In all of this, I am struck by the classic public health issue of how we translate information and education into behavior change.   On issues from smoking to obesity to gun safety to concussion care, time and again one can see that improved knowledge and dissemination of that information rarely, by themselves, lead to changes in health care practice.

So, the sports medicine question after this World Cup’s Pereira and Mascherano injuries is how do we translate current knowledge of correct concussion management to the sideline?  How do we translate knowledge into action?  Put another way, as we head toward the Argentina v. Germany final:  over the next four years, what do we do as professionals to ensure that similar incidents do not occur in the 2018 World Cup in Russia?

With the whole world watching–in real time, as well on YouTube replay–will we start making ‘the call’  more correctly? Will there be improved translation of best practices to the highest levels of sport?  Will it require unaffiliated, independent medical teams to make the potentially controversial call to pull a player at the moments of most pressure?

As ever, I do not think of these posts as monologues.  I am most interested in hearing what you all have to say on this matter.  So, comment away, or tweet us @cjsmonline

Enjoy the game!  Whoever wins, let’s hope the athletes all are safe, and receive exemplary medical care if needed!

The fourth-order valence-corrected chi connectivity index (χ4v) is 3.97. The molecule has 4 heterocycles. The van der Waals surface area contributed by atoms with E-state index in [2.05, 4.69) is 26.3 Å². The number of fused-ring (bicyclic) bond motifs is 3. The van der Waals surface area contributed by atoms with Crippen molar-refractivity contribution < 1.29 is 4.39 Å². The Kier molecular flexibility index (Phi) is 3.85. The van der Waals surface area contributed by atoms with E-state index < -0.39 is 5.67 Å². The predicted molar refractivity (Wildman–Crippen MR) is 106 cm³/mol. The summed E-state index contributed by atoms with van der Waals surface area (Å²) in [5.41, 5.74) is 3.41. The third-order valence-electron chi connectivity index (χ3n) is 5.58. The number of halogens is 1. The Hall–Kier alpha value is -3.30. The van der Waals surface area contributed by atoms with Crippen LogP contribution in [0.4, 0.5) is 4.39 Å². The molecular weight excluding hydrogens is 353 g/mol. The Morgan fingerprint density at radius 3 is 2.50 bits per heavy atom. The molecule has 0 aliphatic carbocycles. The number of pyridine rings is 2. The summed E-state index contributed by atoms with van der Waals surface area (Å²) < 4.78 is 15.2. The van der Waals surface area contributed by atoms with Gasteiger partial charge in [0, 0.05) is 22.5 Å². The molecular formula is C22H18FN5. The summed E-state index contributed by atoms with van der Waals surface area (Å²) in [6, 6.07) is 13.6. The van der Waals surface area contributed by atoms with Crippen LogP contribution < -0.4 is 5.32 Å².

About sportingjim
I work at Nationwide Children's Hospital in Columbus, Ohio USA, where I am a specialist in pediatric sports medicine. My academic appointment as an Associate Professor of Pediatrics is through Ohio State University. I am a public health advocate for kids' health and safety. I am also the Deputy Editor for the Clinical Journal of Sport Medicine.

4 Responses to The World Cup Final and More

  1. sportingjim says:

    Epilogue: I am sure many of you saw the collision resulting in Kramer’s concussion. If not, go to this link: How sadly ironic that the final would give us yet one more incident of a concussion mismanaged. We need to do a better job of translating knowledge into practice on the sideline and field of play.

  2. Lindy says:

    The Pereira incident really made me wonder whether the Uruguay team doc was trained in concussion care. I’d like to assume everyone is, especially with all the recent attention in the media, but I can’t even count how many patients I’ve seen for ER follow up whose concussions had been misdiagnosed, and therefore mismanaged.

  3. Pingback: Concussion management in professional soccer: an opinion piece | Clinical Journal of Sport Medicine Blog

  4. Pingback: CJSM Podcast 4: Concussions and the World Cup | Clinical Journal of Sport Medicine Blog